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In 2019, Constance Wu tweeted about her TV show. The backlash that followed left her suicidal.

Actress Constance Wu has posted an emotional statement on Twitter, explaining her long absence from social media and detailing an extreme mental health struggle.

In a return to Twitter after almost three years, the Hustlers and Crazy Rich Asians star announced her upcoming book, Making a Scene, and opened up about her mental state following a statement she'd previously made.

"I was afraid of coming back on social media because I almost lost my life from it: Three years ago, when I made careless tweets about the renewal of my TV show, it ignited outrage and internet shaming that got pretty severe," she wrote this week.

In 2019, Wu tweeted about being upset that her show, Fresh Off the Boat, was renewed for a sixth season.

The sitcom, which follows the lives of an immigrant Taiwanese family adjusting to the socio-cultural reality of living in the United States, was praised for its portrayal of Asian Americans, who are often underrepresented in television. It was the first Asian American comedy on broadcast TV in two decades.

"So upset right now that I’m literally crying. Ugh. F***", Wu wrote on Twitter.

When a fan congratulated her and called the renewal "great news", Wu replied: "No it’s not."

The actress later clarified that she was disappointed because she had to give up another project that she was "passionate about" to fulfil her renewed duties.

In her statement this week, Wu wrote how after posting the tweets she received "a few DMs from a fellow Asian actress [who] told me I’d become a blight on the Asian American community."

"I started feeling like I didn’t even deserve to live anymore. That I was a disgrace to AsAms, and they’d be better off without me.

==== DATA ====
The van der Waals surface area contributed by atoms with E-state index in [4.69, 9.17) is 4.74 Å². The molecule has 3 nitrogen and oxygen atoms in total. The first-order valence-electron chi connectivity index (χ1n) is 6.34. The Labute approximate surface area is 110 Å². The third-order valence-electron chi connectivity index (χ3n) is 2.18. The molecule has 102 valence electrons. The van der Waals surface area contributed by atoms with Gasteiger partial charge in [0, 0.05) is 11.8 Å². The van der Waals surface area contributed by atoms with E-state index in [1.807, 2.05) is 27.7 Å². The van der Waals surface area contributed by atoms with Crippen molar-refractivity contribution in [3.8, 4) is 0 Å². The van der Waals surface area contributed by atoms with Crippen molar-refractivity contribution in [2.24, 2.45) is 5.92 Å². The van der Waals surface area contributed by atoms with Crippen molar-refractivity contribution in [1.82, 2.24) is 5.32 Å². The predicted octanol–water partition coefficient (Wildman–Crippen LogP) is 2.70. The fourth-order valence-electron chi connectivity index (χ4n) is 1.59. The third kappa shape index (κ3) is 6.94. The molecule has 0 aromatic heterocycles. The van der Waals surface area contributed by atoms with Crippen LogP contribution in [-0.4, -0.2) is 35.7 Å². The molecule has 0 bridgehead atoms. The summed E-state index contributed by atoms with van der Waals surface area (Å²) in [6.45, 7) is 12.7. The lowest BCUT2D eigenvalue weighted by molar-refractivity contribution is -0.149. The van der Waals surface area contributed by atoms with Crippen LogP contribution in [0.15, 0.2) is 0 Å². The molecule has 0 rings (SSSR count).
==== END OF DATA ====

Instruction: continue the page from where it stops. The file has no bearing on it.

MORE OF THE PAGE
She continued: "Looking back, it’s surreal that a few DMs convinced me to end my own life, but that’s what happened.

"Luckily, a friend found me and rushed me to the ER."

Constance Wu in Crazy Rich Asians. Image: Warner Bros. Pictures.

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The actress explained that the scary moment made her reassess her whole life, and since then she's taken some time off to focus on her mental health.

She also noted how Asian Americans don't talk about these struggles enough.

"While we’re quick to celebrate representation wins, there’s a lot of avoidance around the more uncomfortable issues within our community," Wu wrote. 

"Even my tweets became a subject so touchy that most of my AsAm colleagues decided that was the time to avoid me or ice me out.

"I’ll admit it hurt a lot, but it also made me realise how important it is to reach out and care for people who are going through a hard time."

After a "little break from Hollywood and a lot of therapy", Wu said she's ready to return to social media platform, despite being scared to.

"I’ve decided that I owe it to the me-of-three-years-ago to be brave and share my story so that it might help someone with theirs."

You can read the full tweet here.

If this brings up any issues for you, please contact Lifeline: 13 11 14, Suicide Call Back Service: 1300 659 467, Beyond Blue: 1300 22 4636 or talk to your GP or health professional. In an emergency call 000.

Feature image: Getty.